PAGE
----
When I look around at Black Lives Matter Protesters and police officers, First Peoples and ambitious industrialists, ideologues from both sides of the aisle and the spaces in between, I see people who have put their faith into their own virtual America, an America not yet (nor ever) complete, but one moving ever closer to new potentialities. That is, to me, the core of American optimism.

Does that make us unique? No, or at least I’m not qualified to say. But I think that does make us American.

To be clear, I do not agree with all of these visions or the ones who try to weave them into our flag—my virtual America is one that will fight to keep particularly hateful virtualities from ever becoming actual—but I know that all of these people are my People. I cannot see them as otherwise. Regardless of how they constructed their virtual America—whether on an idealized version of a forgotten past or new understandings of the principles on which this nation was founded—they are all still fighting for a vision of the same material land on which we stand. As for me, my virtual United States depends upon a state of unity, at least on a human level of civility. That is the place and people that come to mind whenever I see a flag, no matter how superficial or gale-torn it may be.

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John Sanders is a second year PhD student in the Syracuse University English department where he studies games and new media. He considers himself an extroverted optimist, which can make mornings difficult for his roommates.

A Ghost in the Machine: The Specter of Literature in EA’s Middle-Earth: The Shadow of Mordor (12 February 2016)

One of the most compelling aspects of studying literature is uncovering the ways society and popular media adapt, adopt, reboot, and reimagine classic literary texts and genres into “new” (and more marketable) media forms—for better or for worse. One of my favorite trans-media adaptations of the last few years has been Electronic Art’s 2014 videogame Middle-Earth: The Shadow of Mordor, an open-world adventure game that takes place in the rich, fantasy universe of J.R.R. Tolkien. This week I will be discussing how Tolkien’s literary texts literally “haunt” this videogame through the character Celebrimbor. Through this figure, I also consider what the ghostly presence of the book as an instance of “old media” can tell us about the future of fiction in an age of new media.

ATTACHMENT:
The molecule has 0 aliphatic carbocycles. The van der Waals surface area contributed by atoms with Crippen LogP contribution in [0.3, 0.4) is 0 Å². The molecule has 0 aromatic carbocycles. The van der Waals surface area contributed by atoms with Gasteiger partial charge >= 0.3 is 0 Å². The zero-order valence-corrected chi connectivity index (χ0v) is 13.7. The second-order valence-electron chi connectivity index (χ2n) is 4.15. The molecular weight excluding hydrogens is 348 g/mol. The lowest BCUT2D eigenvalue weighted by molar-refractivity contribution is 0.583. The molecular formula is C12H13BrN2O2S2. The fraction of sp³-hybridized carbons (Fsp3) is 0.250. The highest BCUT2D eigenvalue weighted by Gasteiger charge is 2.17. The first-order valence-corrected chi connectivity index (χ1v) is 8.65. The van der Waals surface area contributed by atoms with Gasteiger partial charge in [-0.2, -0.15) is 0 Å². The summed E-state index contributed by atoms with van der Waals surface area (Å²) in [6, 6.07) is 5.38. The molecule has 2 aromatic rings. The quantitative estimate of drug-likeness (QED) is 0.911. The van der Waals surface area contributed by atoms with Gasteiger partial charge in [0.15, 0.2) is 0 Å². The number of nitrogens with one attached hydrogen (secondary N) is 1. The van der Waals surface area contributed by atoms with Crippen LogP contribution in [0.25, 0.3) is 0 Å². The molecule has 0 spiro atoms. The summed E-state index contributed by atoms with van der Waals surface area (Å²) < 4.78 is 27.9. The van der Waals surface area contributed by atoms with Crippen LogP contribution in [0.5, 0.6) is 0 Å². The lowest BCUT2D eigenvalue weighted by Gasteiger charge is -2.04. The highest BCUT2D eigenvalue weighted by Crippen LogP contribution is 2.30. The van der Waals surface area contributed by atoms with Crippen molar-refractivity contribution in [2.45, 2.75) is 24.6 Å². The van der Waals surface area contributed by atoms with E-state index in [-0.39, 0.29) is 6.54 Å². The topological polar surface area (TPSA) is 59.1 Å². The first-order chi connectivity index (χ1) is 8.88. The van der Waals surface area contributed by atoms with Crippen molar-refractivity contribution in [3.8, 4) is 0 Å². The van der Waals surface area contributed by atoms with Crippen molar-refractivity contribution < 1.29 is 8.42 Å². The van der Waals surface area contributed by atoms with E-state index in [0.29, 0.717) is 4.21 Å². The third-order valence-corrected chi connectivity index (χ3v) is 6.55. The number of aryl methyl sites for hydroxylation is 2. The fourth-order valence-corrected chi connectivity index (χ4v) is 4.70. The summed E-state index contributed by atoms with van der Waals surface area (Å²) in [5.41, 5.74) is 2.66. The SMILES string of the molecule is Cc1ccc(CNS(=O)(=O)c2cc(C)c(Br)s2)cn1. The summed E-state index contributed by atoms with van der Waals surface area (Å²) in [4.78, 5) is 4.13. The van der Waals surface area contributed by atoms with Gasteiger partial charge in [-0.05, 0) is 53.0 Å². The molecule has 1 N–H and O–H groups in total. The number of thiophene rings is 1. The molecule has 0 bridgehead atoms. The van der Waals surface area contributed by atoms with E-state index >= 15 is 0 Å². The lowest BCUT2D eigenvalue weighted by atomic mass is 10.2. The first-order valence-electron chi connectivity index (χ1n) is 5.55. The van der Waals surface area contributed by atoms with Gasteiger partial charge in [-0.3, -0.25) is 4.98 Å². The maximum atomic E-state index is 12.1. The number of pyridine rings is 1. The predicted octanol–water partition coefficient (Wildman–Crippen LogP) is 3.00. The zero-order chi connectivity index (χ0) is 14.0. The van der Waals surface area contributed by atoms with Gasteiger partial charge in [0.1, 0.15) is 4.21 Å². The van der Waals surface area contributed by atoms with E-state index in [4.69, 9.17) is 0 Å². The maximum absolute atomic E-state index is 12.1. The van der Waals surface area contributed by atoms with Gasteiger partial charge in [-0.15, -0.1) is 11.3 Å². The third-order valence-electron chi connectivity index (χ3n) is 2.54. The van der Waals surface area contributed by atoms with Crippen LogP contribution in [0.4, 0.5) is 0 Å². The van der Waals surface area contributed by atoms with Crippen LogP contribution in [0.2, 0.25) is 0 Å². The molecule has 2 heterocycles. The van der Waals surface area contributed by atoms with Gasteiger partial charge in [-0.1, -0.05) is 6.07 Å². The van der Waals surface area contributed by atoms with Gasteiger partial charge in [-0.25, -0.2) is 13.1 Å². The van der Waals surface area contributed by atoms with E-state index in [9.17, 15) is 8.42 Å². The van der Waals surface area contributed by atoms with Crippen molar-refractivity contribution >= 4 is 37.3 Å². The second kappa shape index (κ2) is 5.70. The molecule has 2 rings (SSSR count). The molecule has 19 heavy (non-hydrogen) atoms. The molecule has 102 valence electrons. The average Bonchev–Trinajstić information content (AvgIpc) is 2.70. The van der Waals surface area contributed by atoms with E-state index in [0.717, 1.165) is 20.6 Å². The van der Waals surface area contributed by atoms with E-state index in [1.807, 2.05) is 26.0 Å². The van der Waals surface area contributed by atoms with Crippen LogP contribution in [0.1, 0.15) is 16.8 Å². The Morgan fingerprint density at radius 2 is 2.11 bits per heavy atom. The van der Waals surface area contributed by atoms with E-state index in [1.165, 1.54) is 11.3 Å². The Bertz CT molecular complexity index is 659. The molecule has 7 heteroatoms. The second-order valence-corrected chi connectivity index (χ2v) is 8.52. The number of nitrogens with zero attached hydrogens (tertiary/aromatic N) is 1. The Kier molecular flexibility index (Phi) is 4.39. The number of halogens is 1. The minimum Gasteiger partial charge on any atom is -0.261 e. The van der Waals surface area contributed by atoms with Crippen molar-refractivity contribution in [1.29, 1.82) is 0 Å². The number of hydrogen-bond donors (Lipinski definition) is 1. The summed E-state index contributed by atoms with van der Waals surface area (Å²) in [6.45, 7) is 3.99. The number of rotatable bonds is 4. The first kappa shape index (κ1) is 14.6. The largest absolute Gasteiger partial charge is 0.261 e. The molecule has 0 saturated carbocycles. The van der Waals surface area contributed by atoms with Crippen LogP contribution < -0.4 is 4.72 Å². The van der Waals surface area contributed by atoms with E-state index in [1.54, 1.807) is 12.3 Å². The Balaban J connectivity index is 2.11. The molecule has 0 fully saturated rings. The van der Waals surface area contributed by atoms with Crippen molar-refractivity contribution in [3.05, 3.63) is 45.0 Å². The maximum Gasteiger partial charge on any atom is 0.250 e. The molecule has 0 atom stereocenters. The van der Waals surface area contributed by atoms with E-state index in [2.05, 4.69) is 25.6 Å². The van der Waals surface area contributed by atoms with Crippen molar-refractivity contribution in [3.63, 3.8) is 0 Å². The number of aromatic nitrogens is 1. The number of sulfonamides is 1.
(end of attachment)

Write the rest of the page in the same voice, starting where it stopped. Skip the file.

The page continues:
Media culture has its share of weak literary adaptations, some that distort or ignore the world of their origination, and some that are so geeked-out with hidden references and inside jokes that they become inaccessible to casual fans. Shadow of Mordor is unique in that it strikes a perfect balance between Tolkien’s literary world and the game’s player-focused digital narrative.  While one might expect a game based on books as popular as Tolkien’s to rely heavily on a teleological and novelistic plot, Shadow of Mordor’s open-world design allows the player to explore freely while choosing their own path through the loose narrative framework of the game. In a review for Kotaku, Yannick LeJacq writes “Mordor wants to be great game more than a satisfying bit of fan-service,” adding that “the game gracefully manages to keep the fiction of its own universe at arm’s length throughout” (Kotaku). While at first it appears that the rich history of Tolkien’s world—a deep fantasy universe that is founded on generations of unique internal histories—has been vacated in favor of a favorable playing experience, taking a closer look at the mechanics of the game reveals the fascinating and ghostly presence of Tolkien’s literary texts. Interestingly, Tolkien’s literary influence shows primarily through the game’s design and play-mechanics rather than through the narrative, and it is through these aspects of play that Shadow of Mordor is able to contribute to, rather than appropriate, Tolkien’s fantasy world.

The avatar through which players navigate the game is Talion, a ranger character invented specifically for the game.  The game begins with Talion witnessing his family’s ritual sacrifice by the evil minions of Sauron (the antagonist of The Hobbit and The Lord of the Rings trilogy) before being killed himself. After his death, Talion enters the spirit world and confronts the ghost of Celebrimbor, an elven ring-maker whom Sauron had also murdered long ago. Fans of Tolkien’s novels might know that Celebrimbor is an essential, if somewhat peripheral, character. As the most talented ring-maker of the Second Age, it is Celebrimbor that forges the magical ring from which Sauron derives his power over others. This makes Celebrimbor a small, but key component to the development of Tolkien’s universe, which revolves around the struggle to destroy the ring of power and arrest Sauron’s dark influence. In Shadow of Mordor, it is through Celebrimbor’s presence that Tolkien’s literary universe interacts with the game-world inhabited by the player.  (picture 2: player avatar Talion (left) and ghost-pal Celebrimbor (right))